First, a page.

To view the ABC Economic Update, click here.

Thursday, 14 October 2010

Carolinas contractors report lower expectations for economic improvement in 2011

While the overall Construction Barometer score trended upward by one percent in the second quarter 2010,Carolinas AGC contractors reported diminished expectations for significant improvement in business conditions in the coming year. A slight dip in spring activity was offset by falling materials costs, lower overall construction supply costs, and record-low interest rates.

Continuing fiscal stress across the region's state and local governments, along with the diminished federal stimulus spending, worked to suppress the level of public highway and utility projects usually observed during second quarter. Contractors reported that they expect the low level of public works construction to continue into 2011, which largely accounts for much of the diminished expectations for overall growth in 2011.

Contractors also reported stable-to-falling labor costs, and a slight uptick in hiring, particularly in the area of skilled and semi-skilled labor. The brief early summer hiring uptick appears to be seasonal and project-specific related, however, rather than indicative of a new and sustainable trend in the construction labor market.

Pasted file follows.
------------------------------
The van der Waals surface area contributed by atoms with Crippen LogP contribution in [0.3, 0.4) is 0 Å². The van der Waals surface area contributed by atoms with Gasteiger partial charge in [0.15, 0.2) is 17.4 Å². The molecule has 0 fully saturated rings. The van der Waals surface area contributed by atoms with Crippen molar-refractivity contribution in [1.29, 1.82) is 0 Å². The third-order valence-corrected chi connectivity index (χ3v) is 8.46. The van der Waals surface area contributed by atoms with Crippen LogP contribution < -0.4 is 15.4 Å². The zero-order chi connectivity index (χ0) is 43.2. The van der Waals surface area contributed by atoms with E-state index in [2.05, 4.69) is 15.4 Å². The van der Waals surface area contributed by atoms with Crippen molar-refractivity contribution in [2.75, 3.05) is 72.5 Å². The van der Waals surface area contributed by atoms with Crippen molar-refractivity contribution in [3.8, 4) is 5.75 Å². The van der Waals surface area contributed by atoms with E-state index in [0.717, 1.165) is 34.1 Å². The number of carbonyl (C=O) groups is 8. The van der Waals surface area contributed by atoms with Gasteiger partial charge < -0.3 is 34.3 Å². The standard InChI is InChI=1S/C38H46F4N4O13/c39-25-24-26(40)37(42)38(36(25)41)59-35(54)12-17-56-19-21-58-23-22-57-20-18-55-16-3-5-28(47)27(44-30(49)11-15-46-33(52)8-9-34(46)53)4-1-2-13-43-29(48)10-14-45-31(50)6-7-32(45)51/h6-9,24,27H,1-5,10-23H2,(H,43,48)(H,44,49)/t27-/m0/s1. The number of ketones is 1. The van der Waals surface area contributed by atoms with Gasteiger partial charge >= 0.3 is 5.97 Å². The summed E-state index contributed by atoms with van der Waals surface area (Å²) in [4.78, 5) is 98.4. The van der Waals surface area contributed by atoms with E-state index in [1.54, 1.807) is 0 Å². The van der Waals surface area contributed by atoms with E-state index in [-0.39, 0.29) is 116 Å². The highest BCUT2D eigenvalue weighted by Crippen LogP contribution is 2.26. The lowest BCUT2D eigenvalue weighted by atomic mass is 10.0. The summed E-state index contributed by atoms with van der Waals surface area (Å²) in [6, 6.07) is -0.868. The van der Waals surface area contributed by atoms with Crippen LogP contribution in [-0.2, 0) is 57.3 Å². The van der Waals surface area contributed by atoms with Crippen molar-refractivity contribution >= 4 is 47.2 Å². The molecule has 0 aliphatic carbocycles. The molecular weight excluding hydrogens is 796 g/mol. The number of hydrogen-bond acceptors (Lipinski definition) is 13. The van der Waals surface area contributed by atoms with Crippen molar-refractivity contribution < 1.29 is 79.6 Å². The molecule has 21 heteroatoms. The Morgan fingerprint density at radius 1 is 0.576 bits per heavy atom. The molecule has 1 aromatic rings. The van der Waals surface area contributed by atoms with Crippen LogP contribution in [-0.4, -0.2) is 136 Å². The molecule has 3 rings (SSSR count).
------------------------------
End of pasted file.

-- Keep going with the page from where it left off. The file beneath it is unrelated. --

On the financing front, contractors reported continuing record-low interest rates for both short- and long-term borrowing, but virtually no contractors reported placing new loan applications.

In short, while industry conditions for 2011 aren't expected to significantly weaken from their present position, they aren't expected to show much improvement, either.

Industry trends in both Carolinas were similar in the second quarter, with falling construction costs, dimming expectations for growth in 2011, and a plentiful supply of skilled labor. NC contractors reported a modest uptick in second quarter hiring, while SC contractors reported no change. However, while NC contractors are growing more pessimistic about industry trends in 2011, South Carolina contractors are a bit less pessimistic than their neighbors to the north.

In both states, falling materials costs, stable-to-falling labor costs, and a constant level of highway and utility spending were reported. Both states expected a slight increase in highway spending before year's end, but that uptick is expected to be exhausted before the new year arrives. Increased highway spending is expected to be stronger in NC than in SC, which may explain the slightly different labor market demand.